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Teratoma Tumor
Megean Ledbetter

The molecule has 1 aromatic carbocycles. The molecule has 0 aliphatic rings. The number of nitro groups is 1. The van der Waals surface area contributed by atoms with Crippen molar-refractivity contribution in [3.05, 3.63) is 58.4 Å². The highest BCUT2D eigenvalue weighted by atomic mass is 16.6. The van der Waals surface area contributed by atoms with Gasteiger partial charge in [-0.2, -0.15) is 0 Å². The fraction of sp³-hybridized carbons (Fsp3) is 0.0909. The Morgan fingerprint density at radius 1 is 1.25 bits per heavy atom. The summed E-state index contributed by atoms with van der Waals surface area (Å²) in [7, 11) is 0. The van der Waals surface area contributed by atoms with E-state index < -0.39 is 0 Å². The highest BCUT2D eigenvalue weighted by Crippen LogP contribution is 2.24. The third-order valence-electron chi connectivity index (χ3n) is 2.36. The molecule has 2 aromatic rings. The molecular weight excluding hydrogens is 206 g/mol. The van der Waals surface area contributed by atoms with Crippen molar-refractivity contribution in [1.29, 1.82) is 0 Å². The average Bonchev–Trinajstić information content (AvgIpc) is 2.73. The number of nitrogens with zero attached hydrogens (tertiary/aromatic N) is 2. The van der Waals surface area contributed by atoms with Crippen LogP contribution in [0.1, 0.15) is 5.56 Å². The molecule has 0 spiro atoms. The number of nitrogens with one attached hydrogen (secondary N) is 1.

Around age 11 I began to have severe joint and back pain. My mom took me to my doctor who ordered a series of X-rays. The doctor who read the X-rays said he didn't see anything wrong and that I would most likely grow out of the pain. A year later the pain in my back was worse and my mom once again took me to my doctor and demanded that I be referred to someone other than our local physicians. He referred us to an orthopedist at Children's Hospital of Birmingham. We were told to bring in the previous years X-rays. Upon arrival at the hospital, the orthopedist ordered another round of X-rays and did a series of different tests. He then left the room for a while, only to come back and ask me if I had been eating rocks. This was crazy, as I was 12 years old and knew better than to eat rocks. He then asked if I had swallowed any teeth, once again the answer was no. He then put up the newest round of X-rays, as well as the older set. He pointed out that it could clearly be seen on both sets that I had something abnormal going on. He showed us a row of 3-4 teeth, perfectly aligned, in my lower right side. This was horrifying to me and my mother, who immediately questioned him as to how and why I would have teeth anywhere other than my mouth. He proceeded to tell us that what had been golf-ball sized the previous year, was now a grape-fruit sized teratoma tumor full of teeth and hair. Following that visit, I underwent several more scans and we found out that the tumor had completely surrounded my right ovary and that the best option was to remove the tumor and my ovary, as it wouldn't be possible to save it. I underwent surgery and the tumor came back benign. My family was worried as to how this would affect my ability to have children in the future. The staff at Children's was unable to tell us exactly how it would affect me, but that time would tell. As I approach my eighth month of pregnancy with my first child, I can't begin to express my gratitude for the doctor and staff that were able to successfully diagnose my illness over 10 years ago. I also can't help but wonder if the tumor had been allowed to continue to grow, how much worse it would have affected my body.
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